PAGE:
Edinburgh's Dynamic Earth offers half-term programme 'Destination Space'

Youngsters have the chance to explore the secrets of space in a programme of events at Edinburgh’s Dynamic Earth this half-term.

Sunday, 17th October 2021, 1:07 pm

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From October 16-24, Destination Space will celebrate the upcoming launch of the James Webb Space Telescope, designed to see deeper into the universe and further back in time than ever before.

Visitors can discover how scientists will look into the farthest reaches of the universe using infrared light invisible to humans and learn how the telescope can see through clouds of space dust to witness the births and deaths of super-massive stars.

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Dynamic Earth

And from October 22-November 8 there will be the chance to see Gaia, Luke Jerram's spectacular sculpture of Earth, which will be floating majestically in the Stratosphere Hall of Dynamic Earth, marking its first appearance in the Scottish Capital.

Measuring seven metres in diameter, is a replica of Earth as it is seen from space – a beautiful, fragile, pale blue.

And Dynamic Earth’s Planetarium Nights are back, on October 22, 23, 24, 28, 30, 31 and November 2 and 5, showing Planets 360 – a 132-piece orchestral recording of the original Holst suite with solar system visuals featuring the latest images captured by robotic explorers – as well as new shows You Are Here and What’s Up.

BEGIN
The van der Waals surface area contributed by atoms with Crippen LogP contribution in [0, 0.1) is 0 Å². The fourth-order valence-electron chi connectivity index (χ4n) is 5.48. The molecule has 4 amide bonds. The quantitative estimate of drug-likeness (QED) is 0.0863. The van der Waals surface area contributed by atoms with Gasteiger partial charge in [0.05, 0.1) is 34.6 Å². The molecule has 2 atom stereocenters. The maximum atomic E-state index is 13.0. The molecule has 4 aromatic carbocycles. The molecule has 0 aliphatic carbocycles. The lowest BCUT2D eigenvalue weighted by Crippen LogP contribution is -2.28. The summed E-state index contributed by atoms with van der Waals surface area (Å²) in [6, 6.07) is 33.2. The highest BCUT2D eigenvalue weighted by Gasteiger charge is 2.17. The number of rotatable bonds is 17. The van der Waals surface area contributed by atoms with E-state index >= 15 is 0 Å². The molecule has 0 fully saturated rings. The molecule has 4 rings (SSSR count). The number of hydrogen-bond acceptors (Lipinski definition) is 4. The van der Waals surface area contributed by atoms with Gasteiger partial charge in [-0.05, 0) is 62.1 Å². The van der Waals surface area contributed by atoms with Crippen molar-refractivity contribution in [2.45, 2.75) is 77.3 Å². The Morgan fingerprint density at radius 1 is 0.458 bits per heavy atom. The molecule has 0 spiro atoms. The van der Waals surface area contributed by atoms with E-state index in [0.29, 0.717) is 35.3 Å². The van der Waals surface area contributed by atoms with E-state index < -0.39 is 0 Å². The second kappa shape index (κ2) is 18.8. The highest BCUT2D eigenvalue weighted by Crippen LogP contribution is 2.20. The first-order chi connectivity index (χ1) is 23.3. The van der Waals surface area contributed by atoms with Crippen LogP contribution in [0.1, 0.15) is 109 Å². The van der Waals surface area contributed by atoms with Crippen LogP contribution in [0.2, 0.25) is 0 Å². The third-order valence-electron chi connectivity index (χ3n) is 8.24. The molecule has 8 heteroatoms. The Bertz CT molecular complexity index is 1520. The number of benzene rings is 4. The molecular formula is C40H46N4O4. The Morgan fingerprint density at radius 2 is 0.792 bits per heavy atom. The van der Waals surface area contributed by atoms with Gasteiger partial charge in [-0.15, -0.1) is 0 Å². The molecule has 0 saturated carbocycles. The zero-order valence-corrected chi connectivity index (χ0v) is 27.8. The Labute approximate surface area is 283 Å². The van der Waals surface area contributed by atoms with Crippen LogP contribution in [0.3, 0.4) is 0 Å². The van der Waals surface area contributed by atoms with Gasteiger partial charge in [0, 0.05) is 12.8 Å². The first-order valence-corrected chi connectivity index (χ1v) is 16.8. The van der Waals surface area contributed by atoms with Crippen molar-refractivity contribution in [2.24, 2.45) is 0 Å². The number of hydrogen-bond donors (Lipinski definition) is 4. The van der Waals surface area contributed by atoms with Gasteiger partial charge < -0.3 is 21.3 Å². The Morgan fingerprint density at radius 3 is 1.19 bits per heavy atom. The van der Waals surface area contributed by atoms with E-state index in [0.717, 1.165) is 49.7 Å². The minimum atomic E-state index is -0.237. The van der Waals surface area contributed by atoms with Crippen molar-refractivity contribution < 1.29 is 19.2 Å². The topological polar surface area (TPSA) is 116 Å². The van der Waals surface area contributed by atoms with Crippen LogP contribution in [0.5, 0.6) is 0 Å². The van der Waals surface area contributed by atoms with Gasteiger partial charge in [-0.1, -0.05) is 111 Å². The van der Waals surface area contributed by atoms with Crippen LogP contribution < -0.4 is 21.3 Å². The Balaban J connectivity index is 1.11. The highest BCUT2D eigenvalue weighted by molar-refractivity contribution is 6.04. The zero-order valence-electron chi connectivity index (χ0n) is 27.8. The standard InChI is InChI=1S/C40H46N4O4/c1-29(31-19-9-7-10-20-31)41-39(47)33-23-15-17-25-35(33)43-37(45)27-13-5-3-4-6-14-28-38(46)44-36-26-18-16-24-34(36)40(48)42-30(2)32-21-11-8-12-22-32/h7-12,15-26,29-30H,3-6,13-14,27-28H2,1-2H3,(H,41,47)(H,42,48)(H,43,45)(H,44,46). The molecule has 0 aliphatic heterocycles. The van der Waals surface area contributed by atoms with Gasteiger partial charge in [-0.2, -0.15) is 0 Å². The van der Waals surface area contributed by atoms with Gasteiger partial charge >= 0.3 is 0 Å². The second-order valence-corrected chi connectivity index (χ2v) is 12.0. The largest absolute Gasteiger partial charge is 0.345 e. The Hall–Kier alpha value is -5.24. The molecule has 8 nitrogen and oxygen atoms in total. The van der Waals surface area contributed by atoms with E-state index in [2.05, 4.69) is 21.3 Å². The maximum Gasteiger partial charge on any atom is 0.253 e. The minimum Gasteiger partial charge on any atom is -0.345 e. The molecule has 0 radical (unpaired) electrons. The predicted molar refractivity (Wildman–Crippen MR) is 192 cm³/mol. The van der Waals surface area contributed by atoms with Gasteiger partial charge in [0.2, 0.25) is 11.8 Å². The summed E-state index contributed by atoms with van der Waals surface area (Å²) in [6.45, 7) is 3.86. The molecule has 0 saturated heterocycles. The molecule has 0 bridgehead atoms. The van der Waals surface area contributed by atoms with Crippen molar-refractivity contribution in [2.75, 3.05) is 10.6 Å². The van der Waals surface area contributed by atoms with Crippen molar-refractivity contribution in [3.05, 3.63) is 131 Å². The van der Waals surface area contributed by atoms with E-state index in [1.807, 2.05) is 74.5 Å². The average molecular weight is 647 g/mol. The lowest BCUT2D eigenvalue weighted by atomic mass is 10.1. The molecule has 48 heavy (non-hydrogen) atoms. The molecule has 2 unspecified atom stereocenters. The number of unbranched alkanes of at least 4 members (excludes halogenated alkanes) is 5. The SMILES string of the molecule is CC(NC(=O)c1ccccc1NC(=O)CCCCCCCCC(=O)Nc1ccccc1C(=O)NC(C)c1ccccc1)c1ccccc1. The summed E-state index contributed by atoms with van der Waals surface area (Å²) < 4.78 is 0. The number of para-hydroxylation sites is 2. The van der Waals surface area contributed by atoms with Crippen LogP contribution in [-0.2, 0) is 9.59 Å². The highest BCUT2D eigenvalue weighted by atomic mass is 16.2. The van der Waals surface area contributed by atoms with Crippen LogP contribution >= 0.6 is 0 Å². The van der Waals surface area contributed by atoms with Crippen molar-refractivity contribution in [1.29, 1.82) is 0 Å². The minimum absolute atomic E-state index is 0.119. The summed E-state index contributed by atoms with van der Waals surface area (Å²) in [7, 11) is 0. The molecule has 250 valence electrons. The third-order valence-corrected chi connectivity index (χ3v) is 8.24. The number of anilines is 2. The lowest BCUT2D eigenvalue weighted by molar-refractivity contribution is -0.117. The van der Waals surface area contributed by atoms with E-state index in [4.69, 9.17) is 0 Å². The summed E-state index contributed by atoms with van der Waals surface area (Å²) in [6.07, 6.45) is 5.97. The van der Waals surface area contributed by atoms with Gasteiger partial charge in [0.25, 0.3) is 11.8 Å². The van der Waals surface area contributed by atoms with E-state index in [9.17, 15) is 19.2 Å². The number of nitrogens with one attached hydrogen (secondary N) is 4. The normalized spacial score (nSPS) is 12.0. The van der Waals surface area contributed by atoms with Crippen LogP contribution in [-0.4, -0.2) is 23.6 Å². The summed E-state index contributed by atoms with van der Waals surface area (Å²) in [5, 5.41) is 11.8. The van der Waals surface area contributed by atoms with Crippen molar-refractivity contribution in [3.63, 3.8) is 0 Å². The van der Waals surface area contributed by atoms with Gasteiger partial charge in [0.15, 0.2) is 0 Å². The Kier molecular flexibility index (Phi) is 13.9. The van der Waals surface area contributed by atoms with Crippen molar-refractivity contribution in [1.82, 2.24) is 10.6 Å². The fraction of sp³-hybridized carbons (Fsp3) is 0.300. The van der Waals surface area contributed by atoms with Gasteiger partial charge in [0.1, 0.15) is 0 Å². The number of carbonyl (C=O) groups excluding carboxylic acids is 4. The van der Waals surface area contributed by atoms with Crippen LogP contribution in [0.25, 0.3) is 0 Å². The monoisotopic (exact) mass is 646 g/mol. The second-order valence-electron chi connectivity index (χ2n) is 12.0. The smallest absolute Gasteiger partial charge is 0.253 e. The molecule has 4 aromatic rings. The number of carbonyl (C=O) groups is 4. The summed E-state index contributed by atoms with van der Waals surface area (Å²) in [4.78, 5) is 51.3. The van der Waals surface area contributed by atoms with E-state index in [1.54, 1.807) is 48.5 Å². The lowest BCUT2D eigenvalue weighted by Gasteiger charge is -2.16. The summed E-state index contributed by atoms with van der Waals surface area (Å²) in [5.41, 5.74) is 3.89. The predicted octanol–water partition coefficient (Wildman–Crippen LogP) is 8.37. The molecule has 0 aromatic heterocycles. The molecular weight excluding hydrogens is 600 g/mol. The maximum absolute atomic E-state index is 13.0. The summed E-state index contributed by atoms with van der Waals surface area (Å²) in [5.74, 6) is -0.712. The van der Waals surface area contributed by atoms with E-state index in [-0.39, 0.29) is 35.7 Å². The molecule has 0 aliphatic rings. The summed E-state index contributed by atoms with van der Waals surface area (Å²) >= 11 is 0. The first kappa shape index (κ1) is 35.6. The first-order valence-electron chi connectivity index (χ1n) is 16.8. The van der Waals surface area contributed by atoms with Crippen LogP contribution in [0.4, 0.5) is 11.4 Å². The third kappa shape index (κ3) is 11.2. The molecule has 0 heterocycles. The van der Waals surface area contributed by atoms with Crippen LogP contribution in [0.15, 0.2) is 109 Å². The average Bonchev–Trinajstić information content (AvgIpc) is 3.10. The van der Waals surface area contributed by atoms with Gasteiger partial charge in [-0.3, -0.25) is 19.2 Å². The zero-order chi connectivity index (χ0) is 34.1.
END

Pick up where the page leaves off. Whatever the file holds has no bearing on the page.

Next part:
You Are Here is billed as a dramatic journey to the edge of the solar system, allowing the audience to see the boundaries of human exploration, while following in the footsteps of some very special space missions.

And What’s Up is an ever-changing look at the night sky and some of the most exciting astronomy and Earth-science news stories happening each day.

Hermione Cockburn, Scientific Director at Dynamic Earth, said: “Destination Space is always really popular with families and we’re thrilled to be exploring telescopes this half term.

"The James Webb Space Telescope’s mission in December will be to detect the very first stars to shine in the cosmos more than 13.5 billion years ago, which is hugely exciting and significant. We’re hoping that our activities can bring awareness of the new telescope launch and inspire some young Scottish astronauts."

Tickets for allocated arrival times are on sale and must be booked in advance.

More information on all the events and activities is available at www.dynamicearth.co.uk.

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